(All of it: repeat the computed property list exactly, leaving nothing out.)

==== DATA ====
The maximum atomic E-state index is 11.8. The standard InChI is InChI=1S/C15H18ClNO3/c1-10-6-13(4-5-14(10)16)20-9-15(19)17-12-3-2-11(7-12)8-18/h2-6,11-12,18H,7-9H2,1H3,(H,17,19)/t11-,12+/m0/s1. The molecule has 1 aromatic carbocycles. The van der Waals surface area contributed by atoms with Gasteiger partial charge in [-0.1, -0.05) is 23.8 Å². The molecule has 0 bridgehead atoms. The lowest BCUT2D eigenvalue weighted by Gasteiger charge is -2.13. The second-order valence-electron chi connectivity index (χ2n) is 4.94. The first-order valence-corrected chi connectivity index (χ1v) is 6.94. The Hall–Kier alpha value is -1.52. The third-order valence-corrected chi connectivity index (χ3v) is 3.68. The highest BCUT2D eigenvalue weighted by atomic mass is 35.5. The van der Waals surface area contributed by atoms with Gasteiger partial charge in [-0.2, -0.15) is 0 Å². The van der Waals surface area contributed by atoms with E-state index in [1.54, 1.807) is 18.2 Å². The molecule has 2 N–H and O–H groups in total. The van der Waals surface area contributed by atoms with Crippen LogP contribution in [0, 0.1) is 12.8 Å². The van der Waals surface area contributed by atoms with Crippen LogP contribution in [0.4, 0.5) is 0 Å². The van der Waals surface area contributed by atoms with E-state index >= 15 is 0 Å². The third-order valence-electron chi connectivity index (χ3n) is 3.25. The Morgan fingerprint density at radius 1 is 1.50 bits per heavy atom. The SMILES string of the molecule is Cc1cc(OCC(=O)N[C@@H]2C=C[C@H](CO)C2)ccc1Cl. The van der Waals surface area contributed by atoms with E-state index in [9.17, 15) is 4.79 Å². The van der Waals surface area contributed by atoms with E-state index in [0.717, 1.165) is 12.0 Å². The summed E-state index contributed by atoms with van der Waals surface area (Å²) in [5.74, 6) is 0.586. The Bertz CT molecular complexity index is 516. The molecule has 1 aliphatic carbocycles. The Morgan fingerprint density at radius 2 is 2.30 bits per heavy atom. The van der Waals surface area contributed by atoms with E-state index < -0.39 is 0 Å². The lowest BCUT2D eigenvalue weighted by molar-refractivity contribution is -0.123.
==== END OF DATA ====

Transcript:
The maximum atomic E-state index is 11.8. The standard InChI is InChI=1S/C15H18ClNO3/c1-10-6-13(4-5-14(10)16)20-9-15(19)17-12-3-2-11(7-12)8-18/h2-6,11-12,18H,7-9H2,1H3,(H,17,19)/t11-,12+/m0/s1. The molecule has 1 aromatic carbocycles. The van der Waals surface area contributed by atoms with Gasteiger partial charge in [-0.1, -0.05) is 23.8 Å². The molecule has 0 bridgehead atoms. The lowest BCUT2D eigenvalue weighted by Gasteiger charge is -2.13. The second-order valence-electron chi connectivity index (χ2n) is 4.94. The first-order valence-corrected chi connectivity index (χ1v) is 6.94. The Hall–Kier alpha value is -1.52. The third-order valence-corrected chi connectivity index (χ3v) is 3.68. The highest BCUT2D eigenvalue weighted by atomic mass is 35.5. The van der Waals surface area contributed by atoms with Gasteiger partial charge in [-0.2, -0.15) is 0 Å². The van der Waals surface area contributed by atoms with E-state index in [1.54, 1.807) is 18.2 Å². The molecule has 2 N–H and O–H groups in total. The van der Waals surface area contributed by atoms with Crippen LogP contribution in [0, 0.1) is 12.8 Å². The van der Waals surface area contributed by atoms with Crippen LogP contribution in [0.4, 0.5) is 0 Å². The van der Waals surface area contributed by atoms with E-state index >= 15 is 0 Å². The third-order valence-electron chi connectivity index (χ3n) is 3.25. The Morgan fingerprint density at radius 1 is 1.50 bits per heavy atom. The SMILES string of the molecule is Cc1cc(OCC(=O)N[C@@H]2C=C[C@H](CO)C2)ccc1Cl. The van der Waals surface area contributed by atoms with E-state index in [9.17, 15) is 4.79 Å². The van der Waals surface area contributed by atoms with E-state index in [0.717, 1.165) is 12.0 Å². The summed E-state index contributed by atoms with van der Waals surface area (Å²) in [5.74, 6) is 0.586. The Bertz CT molecular complexity index is 516. The molecule has 1 aliphatic carbocycles. The Morgan fingerprint density at radius 2 is 2.30 bits per heavy atom. The van der Waals surface area contributed by atoms with E-state index < -0.39 is 0 Å². The lowest BCUT2D eigenvalue weighted by molar-refractivity contribution is -0.123.